C.P.E. Bach’s D Major Symphony, Wq. 183/1: A Wildly Adventurous Romp

Daring and wildly adventurous…These are words which could describe Symphony No. 1 in D Major, Wq. 183/1 by Carl Philipp Emanuel Bach (1714-1788). C.P.E Bach, the second surviving son of J.S. Bach, wrote this music (scored for two flutes, two oboes, bassoon, two horns, strings, and continuo) around 1775. It’s a thrilling Sturm und Drang rollercoaster which seems to have influenced similar symphonies by Haydn and Mozart. Perhaps the “craziness” of this music even set the stage …

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Charles Ives’ “A Set of Pieces for Theatre Orchestra”: Radical Sounds from 1906

In 1906, Gustav Mahler had just completed his cosmic Eighth Symphony, Sibelius’ final four symphonies were yet to be written, the premiere of Stravinsky’s The Firebird was still four years away, and Arnold Schoenberg had just begun to take the first tentative steps into atonality. The ethereal soundscapes of Olivier Messiaen and the jazzy, soulful orchestral scores of George Gershwin remained decades away. Yet listen to Charles Ives’ A Set of Pieces for Theatre Orchestra, written between 1899 and 1906, and …

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Vaughan Williams’ “Five Variants of Dives and Lazarus”: English Folk Song Reflections

Last week, we listened to Ralph Vaughan Williams’ Fifth Symphony, a piece in which the orchestra’s string section often seems to be transformed into a vast, celestial choir. A similar sound emerges in Vaughan Williams’ Five Variants of Dives and Lazarus, scored for string orchestra and harp. It’s music in which rich sonic layers unfold with the lush majesty of the rolling, hedgerow-stitched English countryside. In the early decades of the twentieth century, Vaughan Williams …

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“Lerchengesang”: Brahms’ Most Ethereal Song?

Lerchengesang (“The Lark’s Song”) from 4 Songs, Op. 70 must rate as one of Johannes Brahms’ most ethereal and atmospheric songs. The text, by Karl August Candidus, pulls us into a floating, twilight dreamscape of passing memories amid “ethereal distant voices” and the “heavenly greetings of the larks.” Unfolding in gently-lapping arpeggios, the piano line drifts into the delicate upper registers with a sense of eternal longing and lament. This recording, featuring Renée Fleming and pianist …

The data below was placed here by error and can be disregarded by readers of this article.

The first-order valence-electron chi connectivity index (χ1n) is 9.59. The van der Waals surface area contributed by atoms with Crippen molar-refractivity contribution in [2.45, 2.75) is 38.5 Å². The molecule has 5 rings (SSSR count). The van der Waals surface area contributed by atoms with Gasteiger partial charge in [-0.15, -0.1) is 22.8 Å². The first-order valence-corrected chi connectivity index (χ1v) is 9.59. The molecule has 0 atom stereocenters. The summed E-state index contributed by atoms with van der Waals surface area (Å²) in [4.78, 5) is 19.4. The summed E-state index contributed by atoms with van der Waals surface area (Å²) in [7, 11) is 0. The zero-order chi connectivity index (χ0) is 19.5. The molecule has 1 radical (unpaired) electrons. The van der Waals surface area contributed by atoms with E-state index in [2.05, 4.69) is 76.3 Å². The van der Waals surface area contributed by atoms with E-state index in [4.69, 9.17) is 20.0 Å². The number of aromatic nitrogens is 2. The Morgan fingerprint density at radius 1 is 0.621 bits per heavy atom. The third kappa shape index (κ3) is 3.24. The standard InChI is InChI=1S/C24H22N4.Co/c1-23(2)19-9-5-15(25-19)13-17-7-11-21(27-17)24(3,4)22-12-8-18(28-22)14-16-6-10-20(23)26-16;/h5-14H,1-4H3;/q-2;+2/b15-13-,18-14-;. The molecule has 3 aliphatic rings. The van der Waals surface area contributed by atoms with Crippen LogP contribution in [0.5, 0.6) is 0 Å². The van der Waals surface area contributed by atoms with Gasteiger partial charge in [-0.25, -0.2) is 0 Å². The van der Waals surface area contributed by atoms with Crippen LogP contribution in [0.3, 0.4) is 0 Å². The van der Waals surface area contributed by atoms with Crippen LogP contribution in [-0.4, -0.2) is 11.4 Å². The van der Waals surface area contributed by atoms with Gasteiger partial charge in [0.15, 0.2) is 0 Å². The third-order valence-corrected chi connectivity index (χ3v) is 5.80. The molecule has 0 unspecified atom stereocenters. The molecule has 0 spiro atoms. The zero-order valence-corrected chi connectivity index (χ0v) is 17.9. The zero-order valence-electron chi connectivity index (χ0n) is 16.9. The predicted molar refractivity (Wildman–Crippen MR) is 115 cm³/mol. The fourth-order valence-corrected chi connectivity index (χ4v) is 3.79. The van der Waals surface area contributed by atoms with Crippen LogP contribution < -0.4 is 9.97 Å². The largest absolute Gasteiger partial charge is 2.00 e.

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Remembering Anner Bylsma

The Dutch cellist Anner Bylsma passed away last Thursday in Amsterdam. He was 85. Bylsma will be remembered as a profound and influential interpreter of J.S. Bach’s six solo Cello Suites. His book, Bach, the Fencing Master provides a treatise for historically informed performance practice. For six years (from 1962-1968) Bylsma served as principal cellist of the Royal Concertgebouw Orchestra. In a social media statement, cellist Steven Isserlis called him “a wonder—soaringly imaginative, utterly original and …

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Bach’s Prelude and Fugue in F Minor, BWV 857, Pieter Dirksen

Every Friday the Netherlands Bach Society adds a new high quality video recording to its website as part of its All of Bach initiative. Their goal is to perform all of J.S. Bach’s works in the run-up to the organization’s centenary in 2022. One of the recent additions to their Youtube channel is harpsichordist and musicologist Pieter Dirksen’s performance of Bach’s Prelude and Fugue in F minor, BWV 857. This is the twelfth …

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Vaughan Williams’ Fifth Symphony: “The Celestial City”

The “Symphony of the Celestial City…” This is how biographer and classical music scholar Michael Kennedy poetically described Ralph Vaughan Williams’ Symphony No. 5. Indeed, this music, completed in 1943 as the Second World War raged, moves into an alternate world of radiant light, quiet serenity, and sublime mystery. Following Vaughan Williams’ ferocious and dissonant Fourth Symphony, it returns to the eternal, pastoral reassurance of England’s metaphorical “green and pleasant” countryside. The term “Celestial …

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